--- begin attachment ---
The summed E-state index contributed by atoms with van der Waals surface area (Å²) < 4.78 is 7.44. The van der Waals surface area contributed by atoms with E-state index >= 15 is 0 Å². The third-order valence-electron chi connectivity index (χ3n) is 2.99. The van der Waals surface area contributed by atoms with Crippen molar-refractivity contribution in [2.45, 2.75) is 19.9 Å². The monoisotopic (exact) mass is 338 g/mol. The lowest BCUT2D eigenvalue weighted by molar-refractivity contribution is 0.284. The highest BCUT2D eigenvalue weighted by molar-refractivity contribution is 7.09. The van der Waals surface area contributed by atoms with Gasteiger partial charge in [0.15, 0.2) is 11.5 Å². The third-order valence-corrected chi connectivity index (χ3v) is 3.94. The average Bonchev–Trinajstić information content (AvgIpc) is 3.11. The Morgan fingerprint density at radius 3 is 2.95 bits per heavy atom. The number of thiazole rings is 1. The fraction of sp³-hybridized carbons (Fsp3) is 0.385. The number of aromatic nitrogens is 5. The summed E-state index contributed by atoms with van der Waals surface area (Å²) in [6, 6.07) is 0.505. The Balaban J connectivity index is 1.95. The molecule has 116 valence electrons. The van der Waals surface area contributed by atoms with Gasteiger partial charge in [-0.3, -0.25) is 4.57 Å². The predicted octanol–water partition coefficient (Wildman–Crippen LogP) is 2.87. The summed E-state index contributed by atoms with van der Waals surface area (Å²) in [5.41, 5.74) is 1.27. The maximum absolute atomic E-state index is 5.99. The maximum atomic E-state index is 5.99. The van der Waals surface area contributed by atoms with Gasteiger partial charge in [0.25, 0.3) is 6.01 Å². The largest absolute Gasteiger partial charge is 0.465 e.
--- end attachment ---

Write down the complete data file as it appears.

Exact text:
The summed E-state index contributed by atoms with van der Waals surface area (Å²) < 4.78 is 7.44. The van der Waals surface area contributed by atoms with E-state index >= 15 is 0 Å². The third-order valence-electron chi connectivity index (χ3n) is 2.99. The van der Waals surface area contributed by atoms with Crippen molar-refractivity contribution in [2.45, 2.75) is 19.9 Å². The monoisotopic (exact) mass is 338 g/mol. The lowest BCUT2D eigenvalue weighted by molar-refractivity contribution is 0.284. The highest BCUT2D eigenvalue weighted by molar-refractivity contribution is 7.09. The van der Waals surface area contributed by atoms with Gasteiger partial charge in [0.15, 0.2) is 11.5 Å². The third-order valence-corrected chi connectivity index (χ3v) is 3.94. The average Bonchev–Trinajstić information content (AvgIpc) is 3.11. The Morgan fingerprint density at radius 3 is 2.95 bits per heavy atom. The number of thiazole rings is 1. The fraction of sp³-hybridized carbons (Fsp3) is 0.385. The number of aromatic nitrogens is 5. The summed E-state index contributed by atoms with van der Waals surface area (Å²) in [6, 6.07) is 0.505. The Balaban J connectivity index is 1.95. The molecule has 116 valence electrons. The van der Waals surface area contributed by atoms with Gasteiger partial charge in [-0.3, -0.25) is 4.57 Å². The predicted octanol–water partition coefficient (Wildman–Crippen LogP) is 2.87. The summed E-state index contributed by atoms with van der Waals surface area (Å²) in [5.41, 5.74) is 1.27. The maximum absolute atomic E-state index is 5.99. The maximum atomic E-state index is 5.99. The van der Waals surface area contributed by atoms with Gasteiger partial charge in [0.25, 0.3) is 6.01 Å². The largest absolute Gasteiger partial charge is 0.465 e.